Meeting old friends again. – Christian Couture & Fraser Wilkinson [ Pipe Major ]
Visit to Edinburgh – Scott Monument & Princes St. gardens.
Art Gallery – The Mound- Princes St. Gardens. Edinburgh.
General Assembly Church of Scotland – the Mound- Edinburgh

St. Giles Kirk – Royal Mile Edinburgh –

These images were taken by Christian Couture – on the visit to Haddington in August 2019. I shall be posting many more of them during 2020 – so keep looking you might even be in them !



The Loony Dook – North Berwick – 1st January 2020

Uncategorised Posted on Wed, January 01, 2020 20:12:58

The “Loony Dook “, is an annual event held on New Years’ Day in which people dive into freezing waters in the Firth of Forth, often in fancy dress, this practice started in South Queensferry, but now has travelled into East Lothian’s seaside towns.

This event was conceived in 1986 as a joking suggestion by three locals for a New Years’ Day hangover cure. The following year it was decided to repeat the event for charity.

After a few years of only local significance, the event gradually grew in 1990’s, both in popularity and number of participants, The event was started to be mentioned in the official Edinburgh Hogmany publicity material and got a boost when the Millennium edition was broadcast live by the BBC.

In 2011 a registration fee of originally £6 was raised to £10 in 2016, the proceeds of which benefit RNLI and local charities.

The event has inspired similar, though smaller in scale, annual Loony Dooks, such as in North Berwick in East Lothian, Dalgety Bay, Portobello and Kirkcaldy in Fife, which are also on the Firth of Forth.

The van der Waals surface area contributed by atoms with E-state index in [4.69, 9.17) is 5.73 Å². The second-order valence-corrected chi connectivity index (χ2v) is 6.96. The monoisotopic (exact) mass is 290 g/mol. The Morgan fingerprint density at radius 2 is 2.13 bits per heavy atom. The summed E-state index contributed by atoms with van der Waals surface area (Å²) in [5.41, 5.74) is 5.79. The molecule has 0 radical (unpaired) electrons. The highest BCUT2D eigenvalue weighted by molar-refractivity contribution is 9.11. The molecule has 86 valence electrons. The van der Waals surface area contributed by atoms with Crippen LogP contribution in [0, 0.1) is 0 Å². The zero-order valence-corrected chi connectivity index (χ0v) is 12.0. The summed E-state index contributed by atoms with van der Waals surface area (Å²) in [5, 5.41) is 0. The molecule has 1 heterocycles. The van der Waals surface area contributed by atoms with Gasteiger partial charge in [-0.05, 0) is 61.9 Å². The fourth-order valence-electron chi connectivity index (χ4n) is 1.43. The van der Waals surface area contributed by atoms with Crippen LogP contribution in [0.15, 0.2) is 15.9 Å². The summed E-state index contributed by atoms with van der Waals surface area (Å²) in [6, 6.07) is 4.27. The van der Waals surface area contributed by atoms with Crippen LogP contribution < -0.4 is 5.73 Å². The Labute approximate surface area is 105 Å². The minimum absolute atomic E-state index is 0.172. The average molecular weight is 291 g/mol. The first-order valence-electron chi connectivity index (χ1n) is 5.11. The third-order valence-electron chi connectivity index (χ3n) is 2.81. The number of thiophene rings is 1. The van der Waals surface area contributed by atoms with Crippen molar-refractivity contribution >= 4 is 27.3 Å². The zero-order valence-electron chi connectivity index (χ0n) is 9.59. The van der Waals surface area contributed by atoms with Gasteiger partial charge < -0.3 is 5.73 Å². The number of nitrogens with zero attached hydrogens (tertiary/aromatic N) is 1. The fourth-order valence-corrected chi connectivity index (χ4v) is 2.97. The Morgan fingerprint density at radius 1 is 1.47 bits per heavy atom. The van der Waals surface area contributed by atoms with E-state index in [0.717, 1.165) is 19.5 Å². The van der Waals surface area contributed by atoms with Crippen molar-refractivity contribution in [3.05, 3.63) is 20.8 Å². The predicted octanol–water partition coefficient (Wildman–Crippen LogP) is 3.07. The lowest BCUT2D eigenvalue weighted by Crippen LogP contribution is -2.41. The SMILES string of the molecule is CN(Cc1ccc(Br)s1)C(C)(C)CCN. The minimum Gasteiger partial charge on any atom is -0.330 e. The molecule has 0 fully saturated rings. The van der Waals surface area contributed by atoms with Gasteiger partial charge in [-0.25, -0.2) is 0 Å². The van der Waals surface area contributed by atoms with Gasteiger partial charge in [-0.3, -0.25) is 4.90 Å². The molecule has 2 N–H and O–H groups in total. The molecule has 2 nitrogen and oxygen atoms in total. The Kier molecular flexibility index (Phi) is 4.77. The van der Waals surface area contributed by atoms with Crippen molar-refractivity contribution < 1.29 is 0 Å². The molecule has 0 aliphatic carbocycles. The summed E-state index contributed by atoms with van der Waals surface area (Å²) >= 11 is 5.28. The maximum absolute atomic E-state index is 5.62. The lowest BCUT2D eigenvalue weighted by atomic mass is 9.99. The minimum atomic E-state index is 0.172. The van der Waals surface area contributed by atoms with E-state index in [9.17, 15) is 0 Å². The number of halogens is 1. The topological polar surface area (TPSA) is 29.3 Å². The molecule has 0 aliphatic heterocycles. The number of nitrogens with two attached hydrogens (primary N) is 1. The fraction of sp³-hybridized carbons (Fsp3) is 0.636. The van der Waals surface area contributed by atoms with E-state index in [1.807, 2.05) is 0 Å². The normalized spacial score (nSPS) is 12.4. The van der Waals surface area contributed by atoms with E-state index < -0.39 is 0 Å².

North Berwick beach today, which is busier than in summertime.

The name Loony Dook, a Scots term meaning “dip” or ” bathe”

Photos supplied by Mr. Iain Burrell – with many thanks – I.H.



Auld Lang Syne

Uncategorised Posted on Sat, December 28, 2019 13:58:50

Auld Lang Syne is a song which thrilled the soul of Robert Burns in the 1780s, and today has become an anthem sung the world over at New Year.

In 1788 the Robert Burns sent the poem ‘Auld Lang Syne’ to the Scots Musical Museum, indicating that it was an ancient song but that he’d been the first to record it on paper. The phrase ‘auld lang syne’ roughly translates as ‘for old times’ sake’, and the song is all about preserving old friendships and looking back over the events of the year.

It is sung all over the world, evoking a sense of belonging and fellowship, tinged with nostalgia.

It has long been a much-loved Scottish tradition to sing the song just before midnight. Everyone stands in a circle holding hands, then at the beginning of the final verse (‘And there’s a hand my trusty friend’) they cross their arms across their bodies so that their left hand is holding the hand of the person on their right, and their right hand holds that of the person on their left. When the song ends, everyone rushes to the middle, still holding hands, and probably giggling.